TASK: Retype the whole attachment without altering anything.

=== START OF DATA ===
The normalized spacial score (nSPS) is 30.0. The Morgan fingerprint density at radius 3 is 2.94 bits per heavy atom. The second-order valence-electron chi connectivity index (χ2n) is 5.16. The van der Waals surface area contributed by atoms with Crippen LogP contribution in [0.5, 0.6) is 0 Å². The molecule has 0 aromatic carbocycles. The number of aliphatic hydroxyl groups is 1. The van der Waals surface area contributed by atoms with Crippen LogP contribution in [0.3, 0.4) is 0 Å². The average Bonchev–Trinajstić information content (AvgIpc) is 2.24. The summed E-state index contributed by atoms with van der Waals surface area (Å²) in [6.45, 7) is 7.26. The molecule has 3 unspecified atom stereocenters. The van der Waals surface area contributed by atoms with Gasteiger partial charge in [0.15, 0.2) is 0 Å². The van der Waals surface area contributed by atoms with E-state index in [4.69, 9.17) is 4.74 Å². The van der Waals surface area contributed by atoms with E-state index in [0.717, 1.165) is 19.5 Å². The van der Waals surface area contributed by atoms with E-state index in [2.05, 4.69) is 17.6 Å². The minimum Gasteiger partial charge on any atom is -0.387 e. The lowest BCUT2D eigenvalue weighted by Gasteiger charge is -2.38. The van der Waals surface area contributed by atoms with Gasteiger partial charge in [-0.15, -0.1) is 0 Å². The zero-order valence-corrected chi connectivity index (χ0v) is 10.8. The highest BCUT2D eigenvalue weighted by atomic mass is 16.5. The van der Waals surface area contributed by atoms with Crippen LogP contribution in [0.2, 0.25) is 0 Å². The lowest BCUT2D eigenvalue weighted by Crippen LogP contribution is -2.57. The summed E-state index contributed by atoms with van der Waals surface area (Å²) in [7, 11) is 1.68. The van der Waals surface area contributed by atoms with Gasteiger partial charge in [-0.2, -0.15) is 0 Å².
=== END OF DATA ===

The normalized spacial score (nSPS) is 30.0. The Morgan fingerprint density at radius 3 is 2.94 bits per heavy atom. The second-order valence-electron chi connectivity index (χ2n) is 5.16. The van der Waals surface area contributed by atoms with Crippen LogP contribution in [0.5, 0.6) is 0 Å². The molecule has 0 aromatic carbocycles. The number of aliphatic hydroxyl groups is 1. The van der Waals surface area contributed by atoms with Crippen LogP contribution in [0.3, 0.4) is 0 Å². The average Bonchev–Trinajstić information content (AvgIpc) is 2.24. The summed E-state index contributed by atoms with van der Waals surface area (Å²) in [6.45, 7) is 7.26. The molecule has 3 unspecified atom stereocenters. The van der Waals surface area contributed by atoms with Gasteiger partial charge in [0.15, 0.2) is 0 Å². The van der Waals surface area contributed by atoms with E-state index in [4.69, 9.17) is 4.74 Å². The van der Waals surface area contributed by atoms with E-state index in [0.717, 1.165) is 19.5 Å². The van der Waals surface area contributed by atoms with E-state index in [2.05, 4.69) is 17.6 Å². The minimum Gasteiger partial charge on any atom is -0.387 e. The lowest BCUT2D eigenvalue weighted by Gasteiger charge is -2.38. The van der Waals surface area contributed by atoms with Gasteiger partial charge in [-0.15, -0.1) is 0 Å². The zero-order valence-corrected chi connectivity index (χ0v) is 10.8. The highest BCUT2D eigenvalue weighted by atomic mass is 16.5. The van der Waals surface area contributed by atoms with Crippen LogP contribution in [0.2, 0.25) is 0 Å². The lowest BCUT2D eigenvalue weighted by Crippen LogP contribution is -2.57. The summed E-state index contributed by atoms with van der Waals surface area (Å²) in [7, 11) is 1.68. The van der Waals surface area contributed by atoms with Gasteiger partial charge in [-0.2, -0.15) is 0 Å².